Since the Miocene era, species of Orestias have lived in relative isolation. Most of the aquatic regions in the Altiplano region are endorheic, meaning that they are closed off from drainage and do not let any water out.[9] Thus, species of Orestias have been confined to their respective basins. Each group of fish is specifically adapted to the unique basin in which it lives and any alteration to the dynamics of the body of water would greatly impact the fish. Human introduction of foreign fishes to the Altiplano basins predictably had negative consequences. The alien species created competition and preyed upon Orestias cuvieri, eventually leading to its extinction.[8]

Pollutants contaminate the water and traces of metals, such as zinc and copper, have been found in the tissues of fishes. In addition, runoff from fertilizers and pesticides used in agricultural lands has been extremely toxic to the fish. The water from the Altiplano region is also in high demand. People have constantly been taking water out of the basins and depleting the Orestias' habitats.[8] The compilation of the effects of human actions have harmfully affected the health and survival of different species of Orestias, in particular the species O. cuvieri. Thus, the extinction of the Titicaca orestias is largely anthropogenic.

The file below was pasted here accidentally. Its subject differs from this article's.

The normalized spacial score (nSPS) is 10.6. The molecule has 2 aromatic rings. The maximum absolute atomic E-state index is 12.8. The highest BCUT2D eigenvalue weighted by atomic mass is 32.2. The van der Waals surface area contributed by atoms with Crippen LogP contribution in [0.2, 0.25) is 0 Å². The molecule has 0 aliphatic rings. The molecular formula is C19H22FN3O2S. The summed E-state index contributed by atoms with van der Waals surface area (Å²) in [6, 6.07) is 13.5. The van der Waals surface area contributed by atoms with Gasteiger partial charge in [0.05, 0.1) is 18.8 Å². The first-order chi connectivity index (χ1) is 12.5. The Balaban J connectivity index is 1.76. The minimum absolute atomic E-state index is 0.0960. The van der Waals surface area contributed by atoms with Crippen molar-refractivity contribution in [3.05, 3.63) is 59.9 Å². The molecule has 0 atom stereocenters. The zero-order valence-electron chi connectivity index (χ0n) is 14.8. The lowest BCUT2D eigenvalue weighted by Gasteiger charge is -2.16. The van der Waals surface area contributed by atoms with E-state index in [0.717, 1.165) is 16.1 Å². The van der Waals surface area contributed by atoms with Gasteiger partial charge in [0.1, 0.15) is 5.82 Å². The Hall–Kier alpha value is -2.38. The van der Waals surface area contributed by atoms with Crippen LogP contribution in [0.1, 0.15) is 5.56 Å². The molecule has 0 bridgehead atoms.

Conservation[edit]

Consumption[edit]

One effective way in which the full extinction of this genus can be prevented is through a curb in consumption. In his book Fish Conservation: A Guide to Understanding and Restoring Global Aquatic Biodiversity and Fishery Resources, Gene Helfman examines fish as a vital source of food and protein for billions of people around the world[10] He goes on to further touch on the Sustainable Seafood Consumption movement. Moreover, according to the Food and Agriculture Organization[11] we can clearly see how our consumption must be adjusted significantly. In assessing the world's total food supply (of fish and fishery products) the world consumed 125,344,414 tons of fish or fish products in 2009.[11]

Law enforcement[edit]

With regard to law enforcement, major efforts are still needed to prevent pollution and illegal fishing. These efforts need to be made specifically on the area, between Peru and Bolivia, of Lake Titicaca. In this area there has already been various extinct Orestias (such as the humanto or amanto, O cuvieri, and boga, O. pentlandii). Other native species, including the suche (Trichomycterus rivulatus), yellow karachi, O. albus, and ispi, O. ispi, are currently endangered, as a result of overfishing, predation by introduced species, and the impacts of intensive production in trout farms.[12] This idea of law enforcement is particularly challenging because of the immense body of water that would need patrolling. Actions to be on the lookout for by law enforcement should include long casting; where a long line (over 100 kilometers in some instances) is cast and other unintended fish are caught. Perhaps more importantly though is to be on the lookout, as an entity of law enforcement for pollution.